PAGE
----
In the months to come, the penalty for holding disappointing businesses in corporate portfolios will grow. As interest rates rise, the expected future cash flows may be worth less than the capital invested in those businesses or projects.
Now is the time to weed out such “zombie” businesses or product lines. The Federal Reserve rate hike cycle and balance sheet unwind, accompanied by inflation, will widen the chasm between a portfolio's winners and losers.
How did zombie businesses wind up in portfolios in the first place? An inevitable side effect of the Federal Reserve's extended low-rate regime was that some companies applied a lower weighted average cost of capital to investment decisions. That hurdle rate remained historically low for a long time. If one considered each corporation as a microeconomy, some businesses and product lines probably just managed to avoid washing out.
But it is difficult to criticize crisis-era capital allocation decisions. There was no end in sight to the Fed intervention. To boot, the consensus is that even sophisticated corporations should avoid interest rate speculation.
Moving forward, there is good and bad news. Products and businesses that can pass on higher costs to customers should continue to thrive in a higher rate environment. If the increase in expected free cash flow (the numerator) keeps pace with the increased cost of capital (the denominator), then the change in net present value will not be drastic. Growth businesses with differentiated products and pricing power might even grow faster than originally forecast. This is a key reason many investors prefer a greater allocation to equities in a rising-rate or inflationary environment.
Now, the bad news. Lurking inside companies are businesses or products that would not have been approved if management had 20/20 hindsight. Many would not have been launched, sustained, or acquired if interest rates were 90 to 120 basis points higher, never mind inflation. Of course, regrettable investment choices happen at any time. The difference in the first half of 2022 is the urgency with which companies need to address the situation.
Products and businesses that can pass on higher costs to customers should continue to thrive in a higher rate environment.
Strategic resource allocation (SRA) is the process of shifting capital across a business portfolio to maximize future returns. In concept many companies already do this. Essentially, SRA determines what businesses to hold, what businesses to fold, and how much to invest going forward. For many diversified businesses, the process often leads to divesting or spinning off segments that could be worth more in others’ hands.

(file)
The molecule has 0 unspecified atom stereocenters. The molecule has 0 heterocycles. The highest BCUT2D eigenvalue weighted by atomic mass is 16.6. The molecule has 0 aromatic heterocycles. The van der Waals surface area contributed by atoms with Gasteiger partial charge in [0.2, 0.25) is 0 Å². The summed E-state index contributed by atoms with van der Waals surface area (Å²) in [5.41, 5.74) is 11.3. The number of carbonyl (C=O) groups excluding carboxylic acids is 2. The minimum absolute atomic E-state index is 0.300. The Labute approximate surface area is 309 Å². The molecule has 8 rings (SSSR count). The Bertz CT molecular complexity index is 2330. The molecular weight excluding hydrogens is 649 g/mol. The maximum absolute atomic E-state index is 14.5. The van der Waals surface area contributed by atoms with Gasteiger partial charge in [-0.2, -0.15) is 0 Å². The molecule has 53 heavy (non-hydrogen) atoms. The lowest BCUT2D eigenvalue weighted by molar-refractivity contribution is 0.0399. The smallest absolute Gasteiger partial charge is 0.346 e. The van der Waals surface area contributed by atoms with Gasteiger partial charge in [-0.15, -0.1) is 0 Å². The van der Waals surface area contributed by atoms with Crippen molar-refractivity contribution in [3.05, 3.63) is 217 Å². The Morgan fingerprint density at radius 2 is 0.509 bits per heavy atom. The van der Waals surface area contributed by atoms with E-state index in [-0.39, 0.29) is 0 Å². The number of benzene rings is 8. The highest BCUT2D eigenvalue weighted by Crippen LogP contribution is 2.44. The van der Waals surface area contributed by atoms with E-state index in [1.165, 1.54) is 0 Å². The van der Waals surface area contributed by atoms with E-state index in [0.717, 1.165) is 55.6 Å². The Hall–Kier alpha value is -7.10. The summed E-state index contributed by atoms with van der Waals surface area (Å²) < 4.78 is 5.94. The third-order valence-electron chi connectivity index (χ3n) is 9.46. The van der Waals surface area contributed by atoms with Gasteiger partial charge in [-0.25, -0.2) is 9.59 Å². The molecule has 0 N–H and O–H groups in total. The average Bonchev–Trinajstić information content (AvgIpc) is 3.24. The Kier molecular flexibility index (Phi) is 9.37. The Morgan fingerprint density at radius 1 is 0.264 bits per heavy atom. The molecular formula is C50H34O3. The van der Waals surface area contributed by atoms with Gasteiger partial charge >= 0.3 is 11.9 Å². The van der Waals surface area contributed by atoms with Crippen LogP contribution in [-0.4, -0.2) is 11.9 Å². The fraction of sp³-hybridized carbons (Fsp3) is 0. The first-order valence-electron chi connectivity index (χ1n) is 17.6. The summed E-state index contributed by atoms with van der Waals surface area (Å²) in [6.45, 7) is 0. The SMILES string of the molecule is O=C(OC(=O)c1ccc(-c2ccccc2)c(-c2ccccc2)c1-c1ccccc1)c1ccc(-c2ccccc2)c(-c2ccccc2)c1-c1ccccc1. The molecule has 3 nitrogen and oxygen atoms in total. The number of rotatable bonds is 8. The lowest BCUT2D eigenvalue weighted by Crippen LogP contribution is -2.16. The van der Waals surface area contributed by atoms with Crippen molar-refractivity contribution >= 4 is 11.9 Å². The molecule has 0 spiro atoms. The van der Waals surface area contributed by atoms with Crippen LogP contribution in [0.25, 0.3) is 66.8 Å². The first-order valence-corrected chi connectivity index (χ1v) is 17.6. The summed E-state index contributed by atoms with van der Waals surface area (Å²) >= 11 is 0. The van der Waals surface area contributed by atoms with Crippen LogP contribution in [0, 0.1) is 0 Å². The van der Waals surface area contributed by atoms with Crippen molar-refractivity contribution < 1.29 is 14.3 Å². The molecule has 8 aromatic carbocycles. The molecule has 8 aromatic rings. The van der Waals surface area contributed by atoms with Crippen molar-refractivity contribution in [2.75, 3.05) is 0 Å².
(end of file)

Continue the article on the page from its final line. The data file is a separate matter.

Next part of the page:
Companies often believe they are allocating more capital to high-growth and high-potential businesses and less or none to low-growth cash cows and unprofitable, low-potential businesses. In reality, allocations are often determined as a percentage of revenue or EBITDA — the "peanut butter spread" approach.
Why do the results differ so much from the ambition? In part, it may be due to the information that is coming up from the division to corporate, or from the business unit to the division. High-growth, high-return divisions may play it safe when submitting their growth estimates. Sometimes it's because they want to make their compensation targets more achievable. Other units may be reticent to dilute their high level of absolute return by encouraging more investment. This may occur even when incremental returns would be in excess of an elevated cost of capital.
Discouraging profitable growth also happens when business units deploy return on capital (ROC) performance measures in order to preserve high margin levels.
In addition, the key performance metrics managers are evaluated or rewarded on may contradict the intended spirit of capital allocation. Economic profit measures, for example, capture the complete current performance picture but avoid the timing issues of free cash flow. Aiming at the wrong targets can really impair an otherwise sound process. So, companies should review how such measures affect important decisions. Likewise, management should be deliberate about using analytical approaches to identify the most promising investment prospects.
Whatever the reason, the misallocation of capital across business units racks up high opportunity costs. In a rising-rate and inflationary environment, such costs will mount, dragging down overall performance. But the current situation also has a silver lining for active management teams. They can adopt a trader’s mentality when it comes to investment “mistakes,” gaining a leg up on slow movers.
Kal Vadasz is a vice president at Fortuna Advisors.